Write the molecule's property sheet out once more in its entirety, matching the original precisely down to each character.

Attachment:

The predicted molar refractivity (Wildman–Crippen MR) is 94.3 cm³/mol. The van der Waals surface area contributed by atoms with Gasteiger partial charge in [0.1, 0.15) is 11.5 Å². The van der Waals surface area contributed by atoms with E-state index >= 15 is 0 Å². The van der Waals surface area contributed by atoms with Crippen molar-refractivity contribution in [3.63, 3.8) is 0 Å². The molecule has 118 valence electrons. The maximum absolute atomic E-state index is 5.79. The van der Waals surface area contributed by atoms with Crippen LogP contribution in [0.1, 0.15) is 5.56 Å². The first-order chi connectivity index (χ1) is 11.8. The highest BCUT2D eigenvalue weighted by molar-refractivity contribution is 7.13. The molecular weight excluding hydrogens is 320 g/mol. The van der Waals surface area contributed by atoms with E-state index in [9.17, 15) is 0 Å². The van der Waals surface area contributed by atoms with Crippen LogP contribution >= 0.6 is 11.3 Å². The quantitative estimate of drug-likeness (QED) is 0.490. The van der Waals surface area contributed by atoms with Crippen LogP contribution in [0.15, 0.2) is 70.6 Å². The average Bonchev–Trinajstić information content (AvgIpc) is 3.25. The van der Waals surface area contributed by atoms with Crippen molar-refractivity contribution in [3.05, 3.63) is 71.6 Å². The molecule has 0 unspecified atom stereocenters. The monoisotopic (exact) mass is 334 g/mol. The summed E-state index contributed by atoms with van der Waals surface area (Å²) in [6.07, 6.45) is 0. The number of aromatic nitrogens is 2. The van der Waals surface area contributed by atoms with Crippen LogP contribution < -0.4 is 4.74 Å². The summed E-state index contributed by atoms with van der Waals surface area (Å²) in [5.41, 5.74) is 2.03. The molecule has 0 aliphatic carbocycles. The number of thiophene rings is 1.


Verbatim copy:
The predicted molar refractivity (Wildman–Crippen MR) is 94.3 cm³/mol. The van der Waals surface area contributed by atoms with Gasteiger partial charge in [0.1, 0.15) is 11.5 Å². The van der Waals surface area contributed by atoms with E-state index >= 15 is 0 Å². The van der Waals surface area contributed by atoms with Crippen molar-refractivity contribution in [3.63, 3.8) is 0 Å². The molecule has 118 valence electrons. The maximum absolute atomic E-state index is 5.79. The van der Waals surface area contributed by atoms with Crippen LogP contribution in [0.1, 0.15) is 5.56 Å². The first-order chi connectivity index (χ1) is 11.8. The highest BCUT2D eigenvalue weighted by molar-refractivity contribution is 7.13. The molecular weight excluding hydrogens is 320 g/mol. The van der Waals surface area contributed by atoms with E-state index in [9.17, 15) is 0 Å². The van der Waals surface area contributed by atoms with Crippen LogP contribution >= 0.6 is 11.3 Å². The quantitative estimate of drug-likeness (QED) is 0.490. The van der Waals surface area contributed by atoms with Crippen LogP contribution in [0.15, 0.2) is 70.6 Å². The average Bonchev–Trinajstić information content (AvgIpc) is 3.25. The van der Waals surface area contributed by atoms with Crippen molar-refractivity contribution in [3.05, 3.63) is 71.6 Å². The molecule has 0 unspecified atom stereocenters. The monoisotopic (exact) mass is 334 g/mol. The summed E-state index contributed by atoms with van der Waals surface area (Å²) in [6.07, 6.45) is 0. The number of aromatic nitrogens is 2. The van der Waals surface area contributed by atoms with Crippen LogP contribution < -0.4 is 4.74 Å². The summed E-state index contributed by atoms with van der Waals surface area (Å²) in [5.41, 5.74) is 2.03. The molecule has 0 aliphatic carbocycles. The number of thiophene rings is 1.